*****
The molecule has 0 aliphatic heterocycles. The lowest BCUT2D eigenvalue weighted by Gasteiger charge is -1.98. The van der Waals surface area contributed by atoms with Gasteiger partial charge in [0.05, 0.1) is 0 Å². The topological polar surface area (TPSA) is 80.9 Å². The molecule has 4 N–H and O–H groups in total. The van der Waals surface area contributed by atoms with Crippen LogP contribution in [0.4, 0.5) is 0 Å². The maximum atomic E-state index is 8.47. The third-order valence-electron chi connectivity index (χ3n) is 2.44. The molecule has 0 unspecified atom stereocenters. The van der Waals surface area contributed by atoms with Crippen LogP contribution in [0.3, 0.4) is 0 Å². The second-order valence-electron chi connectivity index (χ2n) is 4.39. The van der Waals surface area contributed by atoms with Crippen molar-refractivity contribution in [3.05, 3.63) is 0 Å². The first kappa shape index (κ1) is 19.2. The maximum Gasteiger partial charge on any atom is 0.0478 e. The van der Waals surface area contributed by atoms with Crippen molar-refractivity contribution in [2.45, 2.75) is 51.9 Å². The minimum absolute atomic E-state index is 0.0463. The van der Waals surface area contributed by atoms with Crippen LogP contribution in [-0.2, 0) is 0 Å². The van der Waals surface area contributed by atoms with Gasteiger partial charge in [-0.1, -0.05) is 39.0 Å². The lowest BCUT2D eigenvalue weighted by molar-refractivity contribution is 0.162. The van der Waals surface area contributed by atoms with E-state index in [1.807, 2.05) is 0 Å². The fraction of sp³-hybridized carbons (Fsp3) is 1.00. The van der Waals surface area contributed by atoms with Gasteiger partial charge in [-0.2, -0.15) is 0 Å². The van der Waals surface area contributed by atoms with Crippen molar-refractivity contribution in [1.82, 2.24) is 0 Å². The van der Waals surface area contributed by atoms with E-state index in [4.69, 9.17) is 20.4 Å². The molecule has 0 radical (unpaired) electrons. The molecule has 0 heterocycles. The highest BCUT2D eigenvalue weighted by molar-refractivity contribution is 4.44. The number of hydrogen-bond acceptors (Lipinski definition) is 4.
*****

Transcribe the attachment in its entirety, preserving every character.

The molecule has 0 aliphatic heterocycles. The lowest BCUT2D eigenvalue weighted by Gasteiger charge is -1.98. The van der Waals surface area contributed by atoms with Gasteiger partial charge in [0.05, 0.1) is 0 Å². The topological polar surface area (TPSA) is 80.9 Å². The molecule has 4 N–H and O–H groups in total. The van der Waals surface area contributed by atoms with Crippen LogP contribution in [0.4, 0.5) is 0 Å². The maximum atomic E-state index is 8.47. The third-order valence-electron chi connectivity index (χ3n) is 2.44. The molecule has 0 unspecified atom stereocenters. The van der Waals surface area contributed by atoms with Crippen LogP contribution in [0.3, 0.4) is 0 Å². The second-order valence-electron chi connectivity index (χ2n) is 4.39. The van der Waals surface area contributed by atoms with Crippen molar-refractivity contribution in [3.05, 3.63) is 0 Å². The first kappa shape index (κ1) is 19.2. The maximum Gasteiger partial charge on any atom is 0.0478 e. The van der Waals surface area contributed by atoms with Crippen molar-refractivity contribution in [2.45, 2.75) is 51.9 Å². The minimum absolute atomic E-state index is 0.0463. The van der Waals surface area contributed by atoms with Crippen LogP contribution in [-0.2, 0) is 0 Å². The van der Waals surface area contributed by atoms with Gasteiger partial charge in [-0.1, -0.05) is 39.0 Å². The lowest BCUT2D eigenvalue weighted by molar-refractivity contribution is 0.162. The van der Waals surface area contributed by atoms with E-state index in [1.807, 2.05) is 0 Å². The fraction of sp³-hybridized carbons (Fsp3) is 1.00. The van der Waals surface area contributed by atoms with Gasteiger partial charge in [-0.2, -0.15) is 0 Å². The van der Waals surface area contributed by atoms with Crippen molar-refractivity contribution in [1.82, 2.24) is 0 Å². The van der Waals surface area contributed by atoms with E-state index in [4.69, 9.17) is 20.4 Å². The molecule has 0 radical (unpaired) electrons. The molecule has 0 heterocycles. The highest BCUT2D eigenvalue weighted by molar-refractivity contribution is 4.44. The number of hydrogen-bond acceptors (Lipinski definition) is 4.